Vancouver City Council will discuss crucial topics relating to housing at its Tuesday, March 7 meeting.
- Character Home Consultation Update: Presentation by Gil Kelley (General Manager of Planning, Urban Design and Sustainability) makes presentation.
- Permit and Development Process Update: Presentation by Kaye Krishna (General Manager of Development, Buildings and Licensing).
- Motion on “Making Legalizing Secondary Suites Easier in RT/RM Zones”
In that context, this op ed in the Vancouver Sun (March 2, 2017) by Elizabeth Murphy provides useful perspective. Her closing point: “There are many things that need to be done to provide incentives for retaining character housing stock through adaptive reuse. This is the most sustainable way to add more housing options and we only have a small window of time to do this before we lose this opportunity forever.”
Saving Vancouver character houses through incentives
by Elizabeth Murphy (Vancouver Sun, March 2, 2017)
Photo caption: The City of Vancouver is reviewing incentives to retaining character houses, such as allowing additional suites. Elizabeth Murphy / PNG
The City of Vancouver is doing a character house zoning review to consider saving character houses through incentives such as increased size, number of units, and infill. This retains character while accommodating growth in a more sustainable way.
Although this is good in principle, additional options need to be considered.
There is an urgent need for the review. Since city zoning rules were changed in 2009, demolitions increased to over 1,000 a year with replacement construction of much larger and more expensive “monster” houses. On average, home demolitions have increased 80 per cent between 2009 and 2015, and by 73 per cent on average for pre-1940 homes.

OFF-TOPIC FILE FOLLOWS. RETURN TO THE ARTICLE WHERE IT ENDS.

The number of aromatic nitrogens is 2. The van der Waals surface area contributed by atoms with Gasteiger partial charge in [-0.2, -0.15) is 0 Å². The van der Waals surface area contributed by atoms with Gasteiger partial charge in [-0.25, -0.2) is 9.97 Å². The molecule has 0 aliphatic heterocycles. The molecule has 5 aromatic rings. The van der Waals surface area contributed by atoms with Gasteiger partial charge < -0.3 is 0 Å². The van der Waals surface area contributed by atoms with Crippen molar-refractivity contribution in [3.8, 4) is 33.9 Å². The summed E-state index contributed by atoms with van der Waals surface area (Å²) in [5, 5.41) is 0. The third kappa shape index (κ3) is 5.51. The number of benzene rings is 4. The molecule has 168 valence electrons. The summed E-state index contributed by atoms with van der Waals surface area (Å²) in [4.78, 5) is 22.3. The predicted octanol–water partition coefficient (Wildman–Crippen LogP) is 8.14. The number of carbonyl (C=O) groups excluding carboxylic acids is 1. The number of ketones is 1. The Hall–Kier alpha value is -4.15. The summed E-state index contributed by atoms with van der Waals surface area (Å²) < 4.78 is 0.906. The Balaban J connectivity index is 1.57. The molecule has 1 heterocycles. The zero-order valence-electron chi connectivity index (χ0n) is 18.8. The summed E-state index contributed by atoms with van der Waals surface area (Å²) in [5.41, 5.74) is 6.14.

Most of these demolished homes were livable and structurally sound, many substantially upgraded, many with secondary suites. Prime old growth wood was sent to the chipper, materials sent to the dump and little, if any, materials reused. Many of the new houses, often twice as expensive as the older ones they replaced, are left vacant purely as investments. Hardly a green or sustainable city.
City of Vancouver survey results show that 90 per cent of citizens think the retention of character buildings should be encouraged.
Some in the development lobby say retention of character houses through incentives is freezing single family zoning. In fact, it is doing just the opposite. Character zoning is proposed to conditionally allow a variety of additional options to meet current needs through adaptive reuse. This is by far the most sustainable way to accommodate growth, increase rental and ownership options, provide more affordability and mortgage helpers, and retain neighbourhood character. Continue reading